That’s the free pattern roundup for this week – hope you all are staying cool!
In today’s Creative Process post I wanted to highlight a beautiful work in progress by creative stitcher Sue Tortoise, who blogs at Tortoise Loft. I was fascinated by her process photos, which share all the details of her inspiration and contruction.
Using a bat from Richard Shorleyker’s 1632 pattern book, A Schole-House for the Needle, Sue set to work realizing her vision for the project. She says of older pattern books:
…don’t expect the kind of how-to’s and stitch instructions we are used to in modern magazines. No list of materials, no colours – no technical help. It was
left up to the worker to translate these drawings into embroidery and lace.
I was impressed by her skilled use of DMC Metallic Silver thread on a dark linen background – it really makes the beauty of the metallic sheen come through! She used this project to practice seed stitch – a simple fill stitch that produces gorgeous texture, especially when used with variegated thread:
Sue covers all sorts of fascinating details in her post, including what she found to be an ideal needle for size 8 pearl cotton – a chenille needle. If you’re not familiar with chenille needles, take a look at ours. They are similar in size to a tapestry needle, but have a sharp point rather than a blunt one.
I love posts like these that reveal both the stitcher’s inspiration and thought process as they work. And having such beautiful photos helps, too! Thanks, Sue, for allowing us to share your creative process! For more details on her inspiration and process, visit her blog.
First up is this sweet Circus Unicycle embroidery pattern, from the blog Made By Joel.
This sweet pattern would look adorable on a t-shirt, as Joel embroidered his, or as a hoop embroidery. I love how cute it looks in just one thread color!
This beautiful design, inspired by traditional Hungarian embroidery is a free pattern on the blog Untrendy Life.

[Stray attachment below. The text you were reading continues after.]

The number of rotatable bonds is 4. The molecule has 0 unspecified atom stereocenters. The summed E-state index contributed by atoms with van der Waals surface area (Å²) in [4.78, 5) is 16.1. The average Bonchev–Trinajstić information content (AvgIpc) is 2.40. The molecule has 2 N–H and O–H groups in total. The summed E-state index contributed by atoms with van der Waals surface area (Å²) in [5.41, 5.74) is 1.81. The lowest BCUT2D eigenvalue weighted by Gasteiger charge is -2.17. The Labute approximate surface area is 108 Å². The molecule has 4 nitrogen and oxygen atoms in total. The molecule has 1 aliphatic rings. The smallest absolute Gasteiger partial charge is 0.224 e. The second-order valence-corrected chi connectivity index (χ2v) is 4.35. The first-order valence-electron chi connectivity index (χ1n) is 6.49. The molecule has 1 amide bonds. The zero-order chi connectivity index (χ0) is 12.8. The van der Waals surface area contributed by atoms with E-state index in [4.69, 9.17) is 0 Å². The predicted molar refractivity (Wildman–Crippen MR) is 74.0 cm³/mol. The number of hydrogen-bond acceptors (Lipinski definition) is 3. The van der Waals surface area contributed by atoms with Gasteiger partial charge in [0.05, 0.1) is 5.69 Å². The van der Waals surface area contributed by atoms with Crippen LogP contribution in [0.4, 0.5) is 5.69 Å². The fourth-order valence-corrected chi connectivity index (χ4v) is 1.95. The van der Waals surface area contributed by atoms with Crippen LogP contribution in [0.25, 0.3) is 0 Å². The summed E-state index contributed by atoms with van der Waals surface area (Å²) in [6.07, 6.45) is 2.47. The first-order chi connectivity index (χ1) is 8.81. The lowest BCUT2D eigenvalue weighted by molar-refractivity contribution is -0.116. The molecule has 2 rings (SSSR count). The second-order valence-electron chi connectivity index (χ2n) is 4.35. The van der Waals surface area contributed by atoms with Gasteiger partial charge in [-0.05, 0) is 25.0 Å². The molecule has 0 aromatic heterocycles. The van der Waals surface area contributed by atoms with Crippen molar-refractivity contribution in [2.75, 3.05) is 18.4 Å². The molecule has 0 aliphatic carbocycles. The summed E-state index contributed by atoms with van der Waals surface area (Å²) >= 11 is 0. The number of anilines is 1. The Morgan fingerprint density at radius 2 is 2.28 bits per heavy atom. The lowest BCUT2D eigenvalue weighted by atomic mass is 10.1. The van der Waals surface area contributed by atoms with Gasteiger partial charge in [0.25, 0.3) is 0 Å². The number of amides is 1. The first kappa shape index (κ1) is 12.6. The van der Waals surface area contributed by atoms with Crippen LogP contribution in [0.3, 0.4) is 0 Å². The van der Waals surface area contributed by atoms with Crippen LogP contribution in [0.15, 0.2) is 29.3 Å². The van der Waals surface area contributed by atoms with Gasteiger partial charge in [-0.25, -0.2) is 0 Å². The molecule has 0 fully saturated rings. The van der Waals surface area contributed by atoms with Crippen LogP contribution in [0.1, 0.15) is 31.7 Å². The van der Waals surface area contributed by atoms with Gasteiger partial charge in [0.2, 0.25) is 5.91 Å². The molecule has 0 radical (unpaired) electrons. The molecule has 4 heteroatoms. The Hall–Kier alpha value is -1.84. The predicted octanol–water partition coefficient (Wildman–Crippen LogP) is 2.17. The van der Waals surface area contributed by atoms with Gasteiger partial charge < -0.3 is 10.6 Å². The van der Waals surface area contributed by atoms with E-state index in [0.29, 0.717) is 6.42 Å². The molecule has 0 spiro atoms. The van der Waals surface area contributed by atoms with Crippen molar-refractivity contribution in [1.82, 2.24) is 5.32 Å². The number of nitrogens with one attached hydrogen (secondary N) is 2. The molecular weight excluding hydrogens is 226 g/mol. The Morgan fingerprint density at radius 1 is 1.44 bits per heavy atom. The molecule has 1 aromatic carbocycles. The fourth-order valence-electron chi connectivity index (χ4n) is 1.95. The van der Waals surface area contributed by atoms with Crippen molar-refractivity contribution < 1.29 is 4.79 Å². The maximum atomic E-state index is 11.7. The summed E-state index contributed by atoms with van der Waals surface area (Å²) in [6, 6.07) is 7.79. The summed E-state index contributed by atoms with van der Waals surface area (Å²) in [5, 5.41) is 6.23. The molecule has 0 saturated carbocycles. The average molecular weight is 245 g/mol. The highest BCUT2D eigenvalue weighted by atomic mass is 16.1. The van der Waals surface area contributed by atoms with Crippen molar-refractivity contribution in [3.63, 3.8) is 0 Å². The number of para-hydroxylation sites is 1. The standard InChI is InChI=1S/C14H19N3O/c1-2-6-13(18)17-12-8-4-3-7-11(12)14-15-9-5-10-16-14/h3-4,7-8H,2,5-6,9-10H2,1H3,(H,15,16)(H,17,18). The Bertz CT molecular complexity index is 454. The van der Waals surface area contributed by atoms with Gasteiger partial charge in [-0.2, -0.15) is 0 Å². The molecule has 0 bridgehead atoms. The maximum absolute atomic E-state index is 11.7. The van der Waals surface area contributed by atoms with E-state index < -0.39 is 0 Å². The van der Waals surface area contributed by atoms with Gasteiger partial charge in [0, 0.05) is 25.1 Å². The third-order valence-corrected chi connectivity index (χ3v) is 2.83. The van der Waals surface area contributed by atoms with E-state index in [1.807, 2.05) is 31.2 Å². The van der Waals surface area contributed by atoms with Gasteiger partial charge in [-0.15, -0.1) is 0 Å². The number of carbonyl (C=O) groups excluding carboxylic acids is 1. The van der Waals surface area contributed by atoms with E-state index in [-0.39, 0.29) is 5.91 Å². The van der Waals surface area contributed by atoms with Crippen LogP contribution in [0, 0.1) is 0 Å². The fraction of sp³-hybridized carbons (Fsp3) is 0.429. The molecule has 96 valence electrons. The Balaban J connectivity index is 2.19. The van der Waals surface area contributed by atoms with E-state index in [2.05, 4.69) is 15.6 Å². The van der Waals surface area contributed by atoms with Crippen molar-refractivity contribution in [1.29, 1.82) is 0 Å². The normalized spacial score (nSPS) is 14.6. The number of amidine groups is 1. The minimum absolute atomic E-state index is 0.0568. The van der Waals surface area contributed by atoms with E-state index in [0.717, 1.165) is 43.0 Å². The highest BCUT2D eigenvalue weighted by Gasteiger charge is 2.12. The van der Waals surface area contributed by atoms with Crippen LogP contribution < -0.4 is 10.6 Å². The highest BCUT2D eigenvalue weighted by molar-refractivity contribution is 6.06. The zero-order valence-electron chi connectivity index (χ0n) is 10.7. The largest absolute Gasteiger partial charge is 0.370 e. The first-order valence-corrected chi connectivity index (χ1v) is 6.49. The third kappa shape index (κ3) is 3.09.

I love the gorgeous, bright floss colors Dora has used on this sweet design.
Last up, the CrossStitcher is offering free mini cross stitch feather designs on their site. I love the soft palette of DMC floss colors they’ve chosen!
I hope you’ve found some inspiration in this week’s free pattern roundup, and that your weekend is full of stitching!
Maybe you experimented with a bit of dyeing for a summer camp project (or in your 90’s college days), but have you ever thought of tie dyeing DMC embroidery floss?
Read her first post to see her dye technique in action; her second post features a free pattern that is GORGEOUS when stitched up with hand-dyed threads. If dyeing is too ambitious for you, I’d try our Color Variations threads on her beautiful pattern.
For more examples of hand-dyed floss, head over to the inspiring blog Dye, Stitch, Repeat where blogger Orlythe recounts her experiences hand dyeing batches of DMC floss and silks.
She walks you through all of her preparatory steps and has lovely photos of her finished threads. Very inspiring!
You’ll find more drool-worthy hand-dyed floss and a helpful tutorial on the blog Adventures of Blue Girl, where Julie walks you through her experiences dyeing floss.
I love the vivid colors she achieved using just a handful of vintage flosses!
Finally, blogger Melanie of American Pie Designs gives a very thorough tutorial for hand dyeing floss using fabric dyes.
She offers plenty of helpful tips, including using knots in your dyeing process to achieve a tie dye effect. Gorgeous work!
So how about it? I think I’ll be trying my hand at some hand dyed DMC flosses this week!